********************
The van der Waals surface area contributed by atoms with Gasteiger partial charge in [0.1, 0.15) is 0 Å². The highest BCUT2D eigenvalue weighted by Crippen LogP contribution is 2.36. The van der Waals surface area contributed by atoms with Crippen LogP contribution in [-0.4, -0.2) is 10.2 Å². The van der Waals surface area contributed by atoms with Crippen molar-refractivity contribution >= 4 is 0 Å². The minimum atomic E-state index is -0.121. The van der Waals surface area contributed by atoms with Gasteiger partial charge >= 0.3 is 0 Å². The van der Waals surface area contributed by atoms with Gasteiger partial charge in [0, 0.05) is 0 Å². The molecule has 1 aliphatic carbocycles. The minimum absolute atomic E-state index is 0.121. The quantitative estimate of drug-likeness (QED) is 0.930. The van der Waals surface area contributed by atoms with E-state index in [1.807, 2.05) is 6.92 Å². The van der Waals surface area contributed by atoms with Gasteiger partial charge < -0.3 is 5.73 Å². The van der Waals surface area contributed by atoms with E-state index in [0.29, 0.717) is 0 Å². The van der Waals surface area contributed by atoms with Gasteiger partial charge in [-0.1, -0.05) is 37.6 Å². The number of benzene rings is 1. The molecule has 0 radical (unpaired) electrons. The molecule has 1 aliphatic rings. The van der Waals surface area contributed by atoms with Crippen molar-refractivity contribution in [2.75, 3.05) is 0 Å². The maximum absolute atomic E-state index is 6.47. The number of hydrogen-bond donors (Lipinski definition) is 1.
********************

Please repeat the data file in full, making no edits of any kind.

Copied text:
The van der Waals surface area contributed by atoms with Gasteiger partial charge in [0.1, 0.15) is 0 Å². The highest BCUT2D eigenvalue weighted by Crippen LogP contribution is 2.36. The van der Waals surface area contributed by atoms with Crippen LogP contribution in [-0.4, -0.2) is 10.2 Å². The van der Waals surface area contributed by atoms with Crippen molar-refractivity contribution >= 4 is 0 Å². The minimum atomic E-state index is -0.121. The van der Waals surface area contributed by atoms with Gasteiger partial charge >= 0.3 is 0 Å². The van der Waals surface area contributed by atoms with Gasteiger partial charge in [0, 0.05) is 0 Å². The molecule has 1 aliphatic carbocycles. The minimum absolute atomic E-state index is 0.121. The quantitative estimate of drug-likeness (QED) is 0.930. The van der Waals surface area contributed by atoms with E-state index in [1.807, 2.05) is 6.92 Å². The van der Waals surface area contributed by atoms with Gasteiger partial charge < -0.3 is 5.73 Å². The van der Waals surface area contributed by atoms with E-state index in [0.29, 0.717) is 0 Å². The van der Waals surface area contributed by atoms with Gasteiger partial charge in [-0.1, -0.05) is 37.6 Å². The number of benzene rings is 1. The molecule has 0 radical (unpaired) electrons. The molecule has 1 aliphatic rings. The van der Waals surface area contributed by atoms with Crippen molar-refractivity contribution in [2.75, 3.05) is 0 Å². The maximum absolute atomic E-state index is 6.47. The number of hydrogen-bond donors (Lipinski definition) is 1.